The 1931-32 school term was 177 days. Grades 1-3 and 4-5 were taught by Ethel Poe Greenway at $120.00 a month. Pupils were Jack Sloan, Herndon Sloan, Freddy Sloan, Clinton Lee Caylor, Bob Caylor, Paul Ash, Dorothea Thomas and Anna Mae Cummings. Transfers to Pampa were Loretta Hogan, Kathaleen Sparks, E. W.Hogan Jr., Robert Hogan, Maxine Gowan, Anna Bell Holloway and Worth Seitz. Fred Sloan Jr., Herndon Sloan and Jack Sloan are listed in the Pampa telephone directory for 2000. Clint Caylor died on July 9, 2000. Bob Caylor lives at St. Louis, Missouri.

The 1932-33 school term was again taught by Miss Greenway with eight boys and one girl as pupils. C. L. Thomas, Fred Sloan and Paul Caylor were school board members. Juanita Montgomery began teaching the school on March 13, 1933 and finished teaching that school term, the last ever at Wayside School.

Bus drivers who transported pupils from Wayside to Pampa between 1935 and 1948 included J. T. “Skeet” Roberts, Paul Caylor, C. M. Broaddus, R. L. Gilpin and Jesse L. Gates. Their salaries ranged from $50.00 to $90.00 a month.

In 1949, construction of Highway 70 made it necessary to move the school building westward. Bills for the move indicate these costs: foundation, $336.30; moving, $100.00; red paint, fence posts, cement, etc., $915.03, while $925.00 was spent for painting, wiring and fencing labor.

Also in 1949, the Gilmer-Aiken school bill required that the dormant Wayside School consolidate and Wayside consolidated with Pampa. This ended the history of District No. 5 — but not the history of the “Red School House.”

(Much of this memento was obtained from a program given by Lorene T. Paris to the Wayside Club at the Red School House in 1974. )

Wayside community Settlers came to this locality in 1876. The county was organized in 1889. Pioneer school District no. 5 Originated by court order in 1890 to serve this area with schools known as Tallahone, Poole, and Wayside, taught usually in homes. In 1914, Frederic Foster of New York City gave this 2-acre school site to the county. The district bought materials, and patrons erected this 28 by 36-foot schoolhouse, painting it red. It soon became the focus for the community — site for elections, church services, and other activities, as well as housing the Wayside school. The trustees in 1914 were James A. Poole, J.m. Story, and Earl Talley. Despite enrollment fluctations caused by droughts, oil booms, and other economic factors, Wayside prided Itself on scholastic excellence. Beginning in 1929, high school students were transferred by bus into Pampa, Wayside district paying their tuition. In 1933-34, all grades were transferred — an arrangement used until 1950, when Wayside consolidated with Pampa. White Deer Land Co., successor to original donor Frederic Foster, then deeded the red schoolhouse for continuing community use to trustees Paul Caylor, R.E. Montgomery, and J.T. Roberts. Current trustees are C.W. Osborne, J.T. Rogers, and Jack Sloan. (1974)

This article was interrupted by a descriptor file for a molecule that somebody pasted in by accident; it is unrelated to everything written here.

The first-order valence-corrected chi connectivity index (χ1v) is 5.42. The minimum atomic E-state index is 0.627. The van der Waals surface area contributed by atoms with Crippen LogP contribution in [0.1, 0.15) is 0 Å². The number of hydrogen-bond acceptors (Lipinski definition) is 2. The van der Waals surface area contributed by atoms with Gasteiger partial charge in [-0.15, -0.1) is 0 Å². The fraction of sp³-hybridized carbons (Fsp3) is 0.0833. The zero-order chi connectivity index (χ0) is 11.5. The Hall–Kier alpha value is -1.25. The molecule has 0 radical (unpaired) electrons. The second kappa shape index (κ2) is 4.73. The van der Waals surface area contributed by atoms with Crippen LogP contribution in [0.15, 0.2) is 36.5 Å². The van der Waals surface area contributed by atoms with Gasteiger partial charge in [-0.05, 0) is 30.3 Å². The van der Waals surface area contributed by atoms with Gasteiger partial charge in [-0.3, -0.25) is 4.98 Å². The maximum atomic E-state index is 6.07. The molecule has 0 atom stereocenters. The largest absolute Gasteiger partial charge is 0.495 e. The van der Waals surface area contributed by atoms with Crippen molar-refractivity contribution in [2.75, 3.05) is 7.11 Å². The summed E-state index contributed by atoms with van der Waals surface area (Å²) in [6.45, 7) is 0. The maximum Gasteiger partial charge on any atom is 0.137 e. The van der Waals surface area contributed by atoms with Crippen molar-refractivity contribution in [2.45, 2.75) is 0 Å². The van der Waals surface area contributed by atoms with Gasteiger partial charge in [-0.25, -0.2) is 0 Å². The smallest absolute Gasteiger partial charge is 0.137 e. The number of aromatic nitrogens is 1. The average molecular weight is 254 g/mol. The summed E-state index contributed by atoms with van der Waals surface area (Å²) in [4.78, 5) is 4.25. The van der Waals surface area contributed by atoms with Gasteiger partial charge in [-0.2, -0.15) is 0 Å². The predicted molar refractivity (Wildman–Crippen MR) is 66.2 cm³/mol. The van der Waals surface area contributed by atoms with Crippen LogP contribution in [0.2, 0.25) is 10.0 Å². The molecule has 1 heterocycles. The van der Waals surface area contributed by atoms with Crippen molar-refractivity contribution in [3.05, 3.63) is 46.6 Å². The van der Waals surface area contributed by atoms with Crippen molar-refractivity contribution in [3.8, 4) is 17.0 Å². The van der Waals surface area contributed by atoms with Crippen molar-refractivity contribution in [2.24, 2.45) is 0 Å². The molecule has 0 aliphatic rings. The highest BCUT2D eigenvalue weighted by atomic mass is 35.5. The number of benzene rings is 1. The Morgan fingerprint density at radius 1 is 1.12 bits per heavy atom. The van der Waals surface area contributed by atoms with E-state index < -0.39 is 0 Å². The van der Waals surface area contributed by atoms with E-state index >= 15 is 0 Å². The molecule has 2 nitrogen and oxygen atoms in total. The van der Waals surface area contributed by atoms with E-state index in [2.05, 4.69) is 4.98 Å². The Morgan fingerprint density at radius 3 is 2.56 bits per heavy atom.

The inscription on the historical marker summarizes the history of Wayside School, District No. 5, Roberts County, Texas. The name “James A. Poole” should read “Jason A, Poole.”

Over 200 Articles, written by Eloise Lane, were published in the Pampa News. These articles may be accessed by clicking on each section below. A list of articles will be revealed that are linked to a page containing the text of the article.